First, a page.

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J Comp Neurol. 1993 May 22;331(4):469-81.

Localization of D2 dopamine receptors in vertebrate retinae with anti-peptide antibodies.

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Department of Anatomy, University of Calgary Faculty of Medicine, Canada.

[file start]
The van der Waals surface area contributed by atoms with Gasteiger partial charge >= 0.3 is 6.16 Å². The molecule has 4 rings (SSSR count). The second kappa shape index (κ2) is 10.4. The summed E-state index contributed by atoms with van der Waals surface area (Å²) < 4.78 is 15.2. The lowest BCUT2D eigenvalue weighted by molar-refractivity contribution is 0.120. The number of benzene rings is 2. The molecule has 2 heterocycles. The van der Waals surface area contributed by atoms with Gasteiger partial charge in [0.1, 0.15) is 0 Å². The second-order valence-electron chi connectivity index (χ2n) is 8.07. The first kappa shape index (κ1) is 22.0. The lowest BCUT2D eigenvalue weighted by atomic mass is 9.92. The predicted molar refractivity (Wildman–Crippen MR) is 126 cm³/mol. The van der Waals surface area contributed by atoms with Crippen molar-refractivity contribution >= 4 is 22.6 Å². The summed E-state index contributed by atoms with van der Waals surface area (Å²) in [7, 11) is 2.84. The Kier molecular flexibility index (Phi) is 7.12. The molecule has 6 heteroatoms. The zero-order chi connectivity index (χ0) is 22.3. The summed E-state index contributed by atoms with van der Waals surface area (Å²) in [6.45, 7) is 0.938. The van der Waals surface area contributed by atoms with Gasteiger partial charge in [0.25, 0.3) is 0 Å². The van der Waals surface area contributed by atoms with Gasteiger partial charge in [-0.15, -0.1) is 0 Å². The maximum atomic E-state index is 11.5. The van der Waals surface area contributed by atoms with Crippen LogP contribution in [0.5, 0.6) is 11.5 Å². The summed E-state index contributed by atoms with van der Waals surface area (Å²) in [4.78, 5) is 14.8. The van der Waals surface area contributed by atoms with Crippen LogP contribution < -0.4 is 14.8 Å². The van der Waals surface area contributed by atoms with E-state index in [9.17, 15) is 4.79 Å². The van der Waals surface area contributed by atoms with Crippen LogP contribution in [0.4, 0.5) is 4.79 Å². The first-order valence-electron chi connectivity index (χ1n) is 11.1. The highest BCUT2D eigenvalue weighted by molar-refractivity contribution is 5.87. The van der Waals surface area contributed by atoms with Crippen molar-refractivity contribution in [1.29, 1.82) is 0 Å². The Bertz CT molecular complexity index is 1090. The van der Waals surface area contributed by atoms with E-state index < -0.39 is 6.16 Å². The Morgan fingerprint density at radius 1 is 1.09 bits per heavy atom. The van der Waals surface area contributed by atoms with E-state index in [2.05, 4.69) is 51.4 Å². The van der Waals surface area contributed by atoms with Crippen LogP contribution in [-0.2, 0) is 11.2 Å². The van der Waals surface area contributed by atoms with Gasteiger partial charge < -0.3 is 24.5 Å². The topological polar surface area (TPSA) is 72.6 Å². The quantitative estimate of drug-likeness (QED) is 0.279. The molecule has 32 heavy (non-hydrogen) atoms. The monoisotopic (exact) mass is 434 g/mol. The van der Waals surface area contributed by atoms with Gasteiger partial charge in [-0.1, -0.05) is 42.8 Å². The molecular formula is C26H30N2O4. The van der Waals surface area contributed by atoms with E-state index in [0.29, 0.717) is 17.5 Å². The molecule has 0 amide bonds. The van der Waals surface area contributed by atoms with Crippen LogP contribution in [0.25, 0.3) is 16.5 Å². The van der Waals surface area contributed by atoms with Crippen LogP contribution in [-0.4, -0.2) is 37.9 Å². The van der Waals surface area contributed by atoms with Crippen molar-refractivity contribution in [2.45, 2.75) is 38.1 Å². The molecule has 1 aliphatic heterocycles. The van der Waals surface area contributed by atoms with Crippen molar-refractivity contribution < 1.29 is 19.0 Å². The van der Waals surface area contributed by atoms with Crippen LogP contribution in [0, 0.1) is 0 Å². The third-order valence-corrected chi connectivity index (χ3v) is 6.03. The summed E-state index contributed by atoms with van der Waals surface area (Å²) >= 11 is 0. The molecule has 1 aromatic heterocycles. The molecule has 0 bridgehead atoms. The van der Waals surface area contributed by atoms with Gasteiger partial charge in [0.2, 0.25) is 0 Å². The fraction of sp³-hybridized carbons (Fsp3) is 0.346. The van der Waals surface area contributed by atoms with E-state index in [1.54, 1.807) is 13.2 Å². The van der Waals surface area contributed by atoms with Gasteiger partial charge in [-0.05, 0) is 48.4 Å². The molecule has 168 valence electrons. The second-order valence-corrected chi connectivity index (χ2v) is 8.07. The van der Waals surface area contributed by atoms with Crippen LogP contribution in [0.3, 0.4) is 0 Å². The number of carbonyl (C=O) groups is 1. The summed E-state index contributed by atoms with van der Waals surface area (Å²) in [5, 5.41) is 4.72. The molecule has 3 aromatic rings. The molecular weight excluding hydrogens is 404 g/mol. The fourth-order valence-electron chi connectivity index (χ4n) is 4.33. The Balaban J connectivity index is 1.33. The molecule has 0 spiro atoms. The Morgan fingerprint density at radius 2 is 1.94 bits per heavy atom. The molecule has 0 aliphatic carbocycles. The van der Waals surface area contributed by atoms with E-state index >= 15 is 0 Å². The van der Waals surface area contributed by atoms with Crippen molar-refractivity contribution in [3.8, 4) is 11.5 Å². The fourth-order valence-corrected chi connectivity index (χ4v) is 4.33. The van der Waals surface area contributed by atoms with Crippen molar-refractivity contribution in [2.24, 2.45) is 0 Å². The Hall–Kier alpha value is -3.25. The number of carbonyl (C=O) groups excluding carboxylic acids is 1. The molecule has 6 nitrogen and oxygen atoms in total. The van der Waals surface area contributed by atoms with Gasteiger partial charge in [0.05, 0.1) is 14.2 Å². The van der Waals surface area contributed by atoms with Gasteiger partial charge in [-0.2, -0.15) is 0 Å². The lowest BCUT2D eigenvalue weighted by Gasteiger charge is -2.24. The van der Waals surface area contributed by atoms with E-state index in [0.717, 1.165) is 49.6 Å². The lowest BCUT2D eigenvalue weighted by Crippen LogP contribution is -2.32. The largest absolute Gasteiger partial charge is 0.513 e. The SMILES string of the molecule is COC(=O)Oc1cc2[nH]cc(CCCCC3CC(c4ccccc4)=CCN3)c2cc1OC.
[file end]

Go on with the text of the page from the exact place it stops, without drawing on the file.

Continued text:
Dopamine plays an important role in modulating various aspects of retinal signal processing. The morphology of dopaminergic neurons and its physiological effects are well characterized. Two classes of receptor molecules (D1 and D2) were shown pharmacologically to mediate specific actions, with differences between individual groups of vertebrates. In an attempt to better understand dopaminergic mechanisms at the cellular level, we used antisera against D2 receptors and investigated the localization of the dopamine D2 receptor in the retinae of rat, rabbit, cow, chick, turtle, frog, and two fish species with immunofluorescence techniques. Antisera were raised in rabbits to two oligopeptides predicted from rat D2 receptor cDNA; one specific for the splice-variant insertion in the third cytoplasmic loop and the other directed towards the extracellular amino terminal region shared by both short and long isoforms. Preadsorption with the synthetic peptide resulted in a significant reduction of label, indicating the presence of specific binding in all species except turtle and goldfish. The pattern of labelling produced by the two antisera was essentially identical; however, the staining obtained with antiserum to the extracellular motif was always more intense. Specific staining was present in photoreceptor inner and outer segments, and in the outer and inner plexiform layers of all species. In mammals and chick, strongly fluorescent perikarya were observed in the ganglion cell layer and at the proximal margin of the inner nuclear layer. Label may be present in the pigment epithelium but could not be established beyond doubt. This pattern of labelling is in accordance with previous observations on D2 receptor localization by means of radioactive ligand binding and in situ hybridization techniques. It suggests that retinal dopamine acts as a neuromodulator as well as a transmitter. In the distal retina, it may reach its targets via diffusion over considerable distances, even crossing the outer limiting membrane; in the inner and outer plexiform layers, conventional synaptic transmission seems to coexist with paracrine addressing of more distant targets, and D2 receptors are expressed by both amacrine and ganglion cells.

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